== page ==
A new treatment could counter the effects of COVID-19 in the most seriously ill patients, UK scientists said in a report for BBC.
It has been found those with the most severe form of the disease have extremely low numbers of an immune – T-cell – which are meant to clear infection from the body.
The clinical trial will evaluate if a drug called Interleukin 7, known to boost T-cell numbers, can aid patients’ recovery.
It involves scientists from the Francis Crick Institute, King’s College London and Guy’s and St Thomas’ Hospital.
They have looked at immune cells in the blood of 60 COVID-19 patients and found an apparent crash in the numbers of T-cells.
Prof Adrian Hayday from the Crick Institute told BBC it was a “great surprise” to see what was happening with the immune cells.
“They’re trying to protect us, but the virus seems to be doing something that’s pulling the rug from under them, because their numbers have declined dramatically.”
In a microlitre (0.001ml) drop of blood, normal healthy adults have between 2,000 and 4,000 T-cells, also called T lymphocytes.
The Covid patients the team tested had between 200-1,200.
The researchers told BBC these findings pave the way for them to develop a “fingerprint test” to check the levels of T-cells in the blood which could provide early indications of who might go on to develop more severe disease.
But it also provides the possibility for a specific treatment to reverse that immune cell decline.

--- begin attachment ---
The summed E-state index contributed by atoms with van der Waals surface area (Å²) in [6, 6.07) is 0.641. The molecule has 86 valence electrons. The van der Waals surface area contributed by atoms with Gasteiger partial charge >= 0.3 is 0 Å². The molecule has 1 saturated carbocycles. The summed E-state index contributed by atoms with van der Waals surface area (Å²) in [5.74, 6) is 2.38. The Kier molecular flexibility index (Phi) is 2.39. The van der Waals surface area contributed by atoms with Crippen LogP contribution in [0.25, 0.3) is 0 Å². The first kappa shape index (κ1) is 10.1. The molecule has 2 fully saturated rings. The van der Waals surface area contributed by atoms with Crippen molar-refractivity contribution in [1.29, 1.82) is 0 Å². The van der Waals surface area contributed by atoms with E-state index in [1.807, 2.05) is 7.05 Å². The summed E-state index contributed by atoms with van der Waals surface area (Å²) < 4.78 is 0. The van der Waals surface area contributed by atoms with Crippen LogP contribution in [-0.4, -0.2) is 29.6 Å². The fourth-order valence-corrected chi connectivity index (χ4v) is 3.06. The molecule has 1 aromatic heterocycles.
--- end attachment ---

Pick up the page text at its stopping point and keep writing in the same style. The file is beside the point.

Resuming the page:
Manu Shankar-Hari, a critical care consultant at Guy’s and St Thomas’ Hospital, told BBC that around 70 per cent of patients that he sees in intensive care with COVID-19 arrive with between 400-800 lymphocytes per microlitre.
“When they start to recover, their lymphocyte level also starts to go back up,” he added.
Interleukin 7 has already been tested in a small group of patients with sepsis and proved to safely increase the production of these specific cells.
In this trial, it will be given to patients with a low lymphocyte count who have been in critical care for more than three days.
Mr Shankar-Hari told BBC: “We are hoping that [when we increase the cell count] the viral infections gets cleared.
“As a critical care physician, I look after patients who are extremely unwell and, other than supportive care, we do not have any direct active treatment against the disease.
“So a treatment like this coming along for in the context of a clinical trial is extremely encouraging for critical care physicians across the UK.”